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ZEISS. Discover the fascinating world of birds, and win a birding trip to Columbia

Arable farmland as habitat (1 Viewer)

citrinella

Well-known member
As a farmer I am an enthusiatic provider of habitat. We need to produce food but 10% plus of this farm is given over to wildflower habitats (annual and perennial), rough grass, scrub, woodland and water or wetland. I have also been minimizing cultivation, returning crop residues and doing all I can to imporve soils and avoid damage. We use chemicals but no insecticides for many years and make efforts to avoid chemicalk use where possible.

In that light it is interesting that in winter autumn sown crops can be very popular feeding spots for birds. Most winters some are used by large numbers of fieldfare, typically on a once a month for a few days basis. Golden plover use open areas of the farm every winter too, whether cropped or not, but I am not sure to what extent this is for feeding rather than roosting between tides on the coast c.15km away.

In the last few days we have noticed an area of winter wheat being used in an interesting pattern. From first light we see carrion crow and herring gull foraging. They disappear mid-morning and fieldfare and finches are more evident (not constantly). Mid afternoon these depart then towards dark the carrion crows return.

I am sure we could all work to make arable farmland less of a desert for wildlife.

Mike.
 

Farnboro John

Well-known member
Thank you for an interesting post.

On the Golden Plover question, have you tried to relate their presence/absence to the tide times on the 15km distant coast? That might provide an answer. It would require just a note of the times you observe them present and, after a suitable sample time, a bit of work with the relevant tide tables.

Cheers

John
 

citrinella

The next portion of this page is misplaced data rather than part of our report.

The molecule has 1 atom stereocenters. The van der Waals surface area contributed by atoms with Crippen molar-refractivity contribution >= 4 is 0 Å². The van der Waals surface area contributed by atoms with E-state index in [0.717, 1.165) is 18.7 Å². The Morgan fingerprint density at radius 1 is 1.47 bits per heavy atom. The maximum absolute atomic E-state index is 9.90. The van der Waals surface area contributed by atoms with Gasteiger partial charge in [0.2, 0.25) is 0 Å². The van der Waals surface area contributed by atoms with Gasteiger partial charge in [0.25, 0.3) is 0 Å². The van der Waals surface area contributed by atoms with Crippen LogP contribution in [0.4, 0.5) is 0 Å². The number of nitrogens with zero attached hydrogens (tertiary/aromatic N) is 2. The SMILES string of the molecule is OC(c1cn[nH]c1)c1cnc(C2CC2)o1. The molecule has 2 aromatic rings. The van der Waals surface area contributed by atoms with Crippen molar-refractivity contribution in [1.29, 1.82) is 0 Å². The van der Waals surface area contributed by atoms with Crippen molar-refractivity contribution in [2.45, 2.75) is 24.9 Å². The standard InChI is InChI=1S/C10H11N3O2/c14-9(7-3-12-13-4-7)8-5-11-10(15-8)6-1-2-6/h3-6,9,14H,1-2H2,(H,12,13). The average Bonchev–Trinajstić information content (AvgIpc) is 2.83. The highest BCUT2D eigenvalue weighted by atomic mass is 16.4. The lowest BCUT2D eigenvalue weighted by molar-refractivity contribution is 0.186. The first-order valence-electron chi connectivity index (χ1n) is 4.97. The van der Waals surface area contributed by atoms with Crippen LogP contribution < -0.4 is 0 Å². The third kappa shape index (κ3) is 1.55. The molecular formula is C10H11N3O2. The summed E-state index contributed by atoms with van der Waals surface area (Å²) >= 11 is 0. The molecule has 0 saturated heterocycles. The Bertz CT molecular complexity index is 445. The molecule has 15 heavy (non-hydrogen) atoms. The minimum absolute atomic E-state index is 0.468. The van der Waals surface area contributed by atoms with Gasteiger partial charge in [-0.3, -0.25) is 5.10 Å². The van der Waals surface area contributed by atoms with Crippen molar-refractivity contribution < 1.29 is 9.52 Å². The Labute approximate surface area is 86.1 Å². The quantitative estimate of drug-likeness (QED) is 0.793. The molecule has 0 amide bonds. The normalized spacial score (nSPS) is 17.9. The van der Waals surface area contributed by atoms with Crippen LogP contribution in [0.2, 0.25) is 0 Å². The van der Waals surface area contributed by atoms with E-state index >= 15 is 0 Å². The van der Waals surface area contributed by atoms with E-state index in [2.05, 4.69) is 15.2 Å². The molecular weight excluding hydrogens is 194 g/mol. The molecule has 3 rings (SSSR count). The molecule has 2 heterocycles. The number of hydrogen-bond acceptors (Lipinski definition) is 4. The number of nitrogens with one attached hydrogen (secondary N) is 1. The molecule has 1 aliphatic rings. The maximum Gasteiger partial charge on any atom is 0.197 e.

Well-known member
Thank you for an interesting post.

On the Golden Plover question, have you tried to relate their presence/absence to the tide times on the 15km distant coast? That might provide an answer. It would require just a note of the times you observe them present and, after a suitable sample time, a bit of work with the relevant tide tables.

Cheers

John
Thank you John,

No. This had occurred to me, but recording absence would be difficult as they appear to range over a wide area. When they are out on the ground they are hard to spot even when you know where to look, and they usually only call when (at least some are) in flight. I guess I'd record absence too poorly to get a reliable answer. I would never resort to the "Victorian" solution of shooting one or two and examining crop contents :(

Mike.
 

Farnboro John

Well-known member
Thank you John,

No. This had occurred to me, but recording absence would be difficult as they appear to range over a wide area. When they are out on the ground they are hard to spot even when you know where to look, and they usually only call when (at least some are) in flight. I guess I'd record absence too poorly to get a reliable answer. I would never resort to the "Victorian" solution of shooting one or two and examining crop contents :(

Mike.
I don't think you need to record absence, and for that matter you don't need an entire dataset. Just note down times when you do notice presence and compare them to high tide times. After a while you will have a sufficient number of data points to see whether the Golden Plover flock's presence matches high tide times or is independent of them. I suggest if the times are two hours or more past/before a high tide then its not that driving them, but you can work out your own criteria.